Something done a second time is derivative; when it’s done a thousand times, it’s a genre. The mystery novel I’m working on right now is in the island thriller genre. I was inspired by Circe’s island of Aeaea that appears in The Odyssey and by the story of Medusa.
The appeal of the island thriller is the isolation, which allows more intense interaction with the landscape. Who can forget the topography of the island in Robinson Crusoe? I think the isolation also brings more intensity to character interactions. People can’t escape one another on an island.
Another island tale that inspires me is P.D. James’s The Lighthouse. My island will also have a lighthouse. It’s an element that can’t be left out – lighthouses are so spooky and romantic at the same time. Also, my island is on Lake Champlain, which has lots of lighthouses. It is a fictional island, but a composite of Isle la Motte, Grand Isle, and Valcour Island. I used the place name Peregrine, as in Peregrine Cottage in the James novel. James was a devout Christian and peregrine has overtones of pilgramage. For me, the word has not only the suggestion of wandering found in The Odyssey, but the association with the Peregrine Falcon. Circe is a falcon goddess.
I learned recently that James wrote this novel when she was 85, which I find inspiring and a bit comforting. I admired the way James used the SARS Corona Virus One in this novel to great effect. I incorporate COVID-19 into the fabric of my own novel. Doing so worries me, because agents are writing DO NOT SEND ANYTHING ABOUT A PANDEMIC!!!!! in their wish lists. Yet how can the pandemic be written out of a novel that takes place in 2020? I don’t see a way, without it looking contrived. I’ve always thought that novels taking place in the early 1940s, even in the American mainland, which was spared bombing, to feel quite odd if there is no mention of the war.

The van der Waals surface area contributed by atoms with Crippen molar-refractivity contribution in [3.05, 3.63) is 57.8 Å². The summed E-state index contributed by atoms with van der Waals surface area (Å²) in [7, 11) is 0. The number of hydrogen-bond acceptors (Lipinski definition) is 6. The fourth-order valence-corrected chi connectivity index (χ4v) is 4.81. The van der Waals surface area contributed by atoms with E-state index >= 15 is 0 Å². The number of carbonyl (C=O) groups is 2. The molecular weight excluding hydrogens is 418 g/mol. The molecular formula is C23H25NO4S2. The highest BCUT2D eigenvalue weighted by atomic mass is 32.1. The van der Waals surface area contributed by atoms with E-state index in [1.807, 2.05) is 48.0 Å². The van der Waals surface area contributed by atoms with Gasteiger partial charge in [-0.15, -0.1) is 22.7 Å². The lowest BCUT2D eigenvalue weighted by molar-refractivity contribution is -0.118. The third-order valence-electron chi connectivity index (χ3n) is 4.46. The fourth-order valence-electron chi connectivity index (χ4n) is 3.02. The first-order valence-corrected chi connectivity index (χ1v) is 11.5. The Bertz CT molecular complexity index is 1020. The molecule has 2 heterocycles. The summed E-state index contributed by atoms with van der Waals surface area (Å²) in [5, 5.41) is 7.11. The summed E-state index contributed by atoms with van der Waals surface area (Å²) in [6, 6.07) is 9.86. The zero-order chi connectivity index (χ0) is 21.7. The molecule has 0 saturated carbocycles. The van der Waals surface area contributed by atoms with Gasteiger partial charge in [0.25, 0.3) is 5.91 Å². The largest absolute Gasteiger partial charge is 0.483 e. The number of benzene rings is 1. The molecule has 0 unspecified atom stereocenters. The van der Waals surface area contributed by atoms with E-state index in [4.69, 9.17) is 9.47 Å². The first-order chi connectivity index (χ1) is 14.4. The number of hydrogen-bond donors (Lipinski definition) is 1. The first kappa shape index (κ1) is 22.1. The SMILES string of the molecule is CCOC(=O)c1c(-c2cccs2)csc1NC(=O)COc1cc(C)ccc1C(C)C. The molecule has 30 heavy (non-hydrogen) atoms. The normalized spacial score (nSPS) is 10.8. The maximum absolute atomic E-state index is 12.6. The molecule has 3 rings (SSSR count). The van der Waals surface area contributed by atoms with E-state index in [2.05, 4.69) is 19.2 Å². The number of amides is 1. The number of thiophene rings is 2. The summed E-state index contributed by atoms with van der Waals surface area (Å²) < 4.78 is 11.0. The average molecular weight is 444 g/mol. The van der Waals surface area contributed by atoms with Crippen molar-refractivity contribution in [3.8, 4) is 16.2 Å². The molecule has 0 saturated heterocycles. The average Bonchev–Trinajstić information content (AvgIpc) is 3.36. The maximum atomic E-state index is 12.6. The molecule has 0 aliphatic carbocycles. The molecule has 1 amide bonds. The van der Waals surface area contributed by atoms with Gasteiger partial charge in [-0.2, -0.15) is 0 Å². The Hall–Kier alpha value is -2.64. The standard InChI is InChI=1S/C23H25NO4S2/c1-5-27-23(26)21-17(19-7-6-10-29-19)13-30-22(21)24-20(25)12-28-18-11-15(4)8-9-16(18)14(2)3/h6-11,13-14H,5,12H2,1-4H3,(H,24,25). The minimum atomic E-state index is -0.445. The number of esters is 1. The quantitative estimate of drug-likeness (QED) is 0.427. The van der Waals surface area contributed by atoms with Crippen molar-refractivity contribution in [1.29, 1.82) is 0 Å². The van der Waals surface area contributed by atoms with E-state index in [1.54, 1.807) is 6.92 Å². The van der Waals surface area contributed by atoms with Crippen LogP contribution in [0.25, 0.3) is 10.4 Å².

One of my favorite island movie mysteries is Dolores Claiborne, based on the novel by Stephen King. Kathy Bates’s performance in that movie is one that deserves a prominent place in cinematic history. I like not only the sinister tone of the movie, but the unflinching gaze at class divides.
Another island movie I like is Triangle at Rhodes, based on the Agatha Christie novel. The camera work in this movie is strikingly beautiful and profound. I usually consider films that linger on scenery annoyingly pretentious, but I wished in this one that the camera would hold the images a few more frames.
Christie’s most well known island mystery And Then There Were None is echoed in Rachel Howzell Hall’s They All Fall Down, which takes place in this century on an island off the coast of Mexico. By the end of that novel, I was more than reconciled to the death of the protagonist.
A classic in the island thriller genre is The Tempest, which believe it or not I’m unfamiliar with. The plot sounds entirely up my alley, but I haven’t had the opportunity to see this one performed, and I don’t like to read Shakespeare’s plays. I found a movie version that I’m looking forward to watching. If I like it, I’ll write a review.